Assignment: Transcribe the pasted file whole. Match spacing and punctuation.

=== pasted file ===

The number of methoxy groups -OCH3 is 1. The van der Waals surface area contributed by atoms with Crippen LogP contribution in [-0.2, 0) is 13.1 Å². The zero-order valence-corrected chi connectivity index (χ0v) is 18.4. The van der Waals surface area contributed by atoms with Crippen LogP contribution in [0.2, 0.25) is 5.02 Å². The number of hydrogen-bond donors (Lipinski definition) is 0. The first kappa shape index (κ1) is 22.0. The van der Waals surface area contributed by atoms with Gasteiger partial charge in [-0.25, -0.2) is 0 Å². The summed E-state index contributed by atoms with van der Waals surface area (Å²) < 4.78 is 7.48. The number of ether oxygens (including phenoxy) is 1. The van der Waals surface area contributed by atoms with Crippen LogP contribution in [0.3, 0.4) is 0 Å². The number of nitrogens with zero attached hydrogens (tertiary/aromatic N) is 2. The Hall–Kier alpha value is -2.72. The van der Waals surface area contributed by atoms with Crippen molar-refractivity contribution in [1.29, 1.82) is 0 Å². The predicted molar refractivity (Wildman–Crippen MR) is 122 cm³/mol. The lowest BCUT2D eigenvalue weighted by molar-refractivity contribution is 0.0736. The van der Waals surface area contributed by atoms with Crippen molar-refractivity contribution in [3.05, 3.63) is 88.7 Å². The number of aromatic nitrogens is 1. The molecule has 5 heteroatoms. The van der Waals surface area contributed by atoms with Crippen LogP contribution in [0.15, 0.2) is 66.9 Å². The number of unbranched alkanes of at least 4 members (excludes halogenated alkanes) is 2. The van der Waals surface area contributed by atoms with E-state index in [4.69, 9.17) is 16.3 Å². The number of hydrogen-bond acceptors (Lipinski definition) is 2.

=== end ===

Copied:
The number of methoxy groups -OCH3 is 1. The van der Waals surface area contributed by atoms with Crippen LogP contribution in [-0.2, 0) is 13.1 Å². The zero-order valence-corrected chi connectivity index (χ0v) is 18.4. The van der Waals surface area contributed by atoms with Crippen LogP contribution in [0.2, 0.25) is 5.02 Å². The number of hydrogen-bond donors (Lipinski definition) is 0. The first kappa shape index (κ1) is 22.0. The van der Waals surface area contributed by atoms with Gasteiger partial charge in [-0.25, -0.2) is 0 Å². The summed E-state index contributed by atoms with van der Waals surface area (Å²) < 4.78 is 7.48. The number of ether oxygens (including phenoxy) is 1. The van der Waals surface area contributed by atoms with Crippen LogP contribution in [0.3, 0.4) is 0 Å². The number of nitrogens with zero attached hydrogens (tertiary/aromatic N) is 2. The Hall–Kier alpha value is -2.72. The van der Waals surface area contributed by atoms with Crippen molar-refractivity contribution in [1.29, 1.82) is 0 Å². The predicted molar refractivity (Wildman–Crippen MR) is 122 cm³/mol. The lowest BCUT2D eigenvalue weighted by molar-refractivity contribution is 0.0736. The van der Waals surface area contributed by atoms with Crippen molar-refractivity contribution in [3.05, 3.63) is 88.7 Å². The number of aromatic nitrogens is 1. The molecule has 5 heteroatoms. The van der Waals surface area contributed by atoms with Crippen LogP contribution in [0.15, 0.2) is 66.9 Å². The number of unbranched alkanes of at least 4 members (excludes halogenated alkanes) is 2. The van der Waals surface area contributed by atoms with E-state index in [4.69, 9.17) is 16.3 Å². The number of hydrogen-bond acceptors (Lipinski definition) is 2.